tion of animals. A recent reinterpretation of the eponymous Ediacara Member of South Australia as paleosols and Ediacara fossils as lichens or microbial colonies that lived on terrestrial soils, if correct, questions the relevance of the Ediacara biota to our understanding of early marine ecosystems. This reinterpretation, however, is not supported by comparative paleobiological and functional morphological analysis. The Ediacara Member shares a number of fossil forms with Ediacaran-age assemblages preserved in unequivocally marine sediments elsewhere in the world, including marine black shales in South China. In addition, Ediacara fossils show no morphological adaptions to address the most fundamental challenges for terrestrial life, for example, mechanical support and desiccation. Thus, comparative paleobiological and functional morphological data support the conventional interpretation that the Ediacara biota records the marine ecosystems just prior to the Cambrian explosion of animals.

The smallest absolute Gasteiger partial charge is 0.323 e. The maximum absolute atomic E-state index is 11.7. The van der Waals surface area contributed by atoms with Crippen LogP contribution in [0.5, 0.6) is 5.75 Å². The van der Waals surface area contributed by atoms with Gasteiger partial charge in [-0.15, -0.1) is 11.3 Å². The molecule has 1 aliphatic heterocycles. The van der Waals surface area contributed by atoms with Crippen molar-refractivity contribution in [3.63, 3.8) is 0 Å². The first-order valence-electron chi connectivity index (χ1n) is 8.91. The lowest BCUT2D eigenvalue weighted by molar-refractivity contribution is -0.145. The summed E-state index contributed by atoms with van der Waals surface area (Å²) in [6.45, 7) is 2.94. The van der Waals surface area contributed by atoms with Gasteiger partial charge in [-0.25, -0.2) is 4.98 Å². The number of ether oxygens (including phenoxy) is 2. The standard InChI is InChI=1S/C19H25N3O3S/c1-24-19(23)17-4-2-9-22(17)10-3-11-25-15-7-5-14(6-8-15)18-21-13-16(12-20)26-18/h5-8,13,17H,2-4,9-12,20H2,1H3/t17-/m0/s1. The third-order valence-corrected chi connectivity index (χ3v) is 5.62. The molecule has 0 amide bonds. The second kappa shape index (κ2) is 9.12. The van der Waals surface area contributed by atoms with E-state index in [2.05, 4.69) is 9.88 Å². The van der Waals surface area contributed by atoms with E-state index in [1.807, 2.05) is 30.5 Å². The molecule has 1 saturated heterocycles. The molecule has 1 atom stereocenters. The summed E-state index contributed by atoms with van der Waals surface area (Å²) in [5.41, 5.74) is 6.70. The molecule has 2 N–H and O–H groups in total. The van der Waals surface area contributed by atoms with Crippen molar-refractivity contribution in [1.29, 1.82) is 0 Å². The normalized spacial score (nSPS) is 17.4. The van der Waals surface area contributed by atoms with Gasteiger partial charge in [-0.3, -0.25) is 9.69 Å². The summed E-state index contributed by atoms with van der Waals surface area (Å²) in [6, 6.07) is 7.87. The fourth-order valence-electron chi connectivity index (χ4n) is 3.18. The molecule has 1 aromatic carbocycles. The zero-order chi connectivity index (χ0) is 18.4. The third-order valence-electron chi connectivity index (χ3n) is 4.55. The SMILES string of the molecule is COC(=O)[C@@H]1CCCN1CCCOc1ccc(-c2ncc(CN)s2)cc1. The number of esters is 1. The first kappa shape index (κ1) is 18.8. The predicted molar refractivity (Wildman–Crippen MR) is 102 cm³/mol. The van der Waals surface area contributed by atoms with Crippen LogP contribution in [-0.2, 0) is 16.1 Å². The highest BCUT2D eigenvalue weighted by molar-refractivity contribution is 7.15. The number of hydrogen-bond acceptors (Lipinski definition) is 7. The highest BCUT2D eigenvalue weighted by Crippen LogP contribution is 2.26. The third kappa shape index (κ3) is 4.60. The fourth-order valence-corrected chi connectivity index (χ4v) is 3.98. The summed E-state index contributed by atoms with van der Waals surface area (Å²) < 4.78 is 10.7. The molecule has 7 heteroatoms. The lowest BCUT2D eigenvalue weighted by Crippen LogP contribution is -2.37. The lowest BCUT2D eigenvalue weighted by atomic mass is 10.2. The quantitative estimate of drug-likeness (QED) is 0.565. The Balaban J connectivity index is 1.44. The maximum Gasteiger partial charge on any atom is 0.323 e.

Water and the composition of Martian magmas
J. Brian Balta (corresponding) and Harry Y. McSween, Jr., Dept. of Earth and Planetary Sciences, University of Tennessee, 1412 Circle Drive, Knoxville, Tennessee 37996, USA. Published online ahead of print 30 July 2013, http://dx.doi.org/10.1130/G34714.1.
Shergottites are the most common type of martian meteorite. Their composition is basaltic, similar to igneous rocks from Iceland and Hawaii, but with some important differences. When the shergottites are dated using common isotope-decay techniques, they generally are found to be only a few hundred-million years old. On Mars, the only sources of igneous rocks of that age are the large volcanoes, such as Olympus Mons, which are also made of basalt. But, when J. Brian Balta and Harry Y McSween Jr. compare the shergottites to measurements of the composition of those volcanoes by orbitPage: 1 2 3 4 5 6 7 8 9 10 11 12 13 14 15 Related biology news :1
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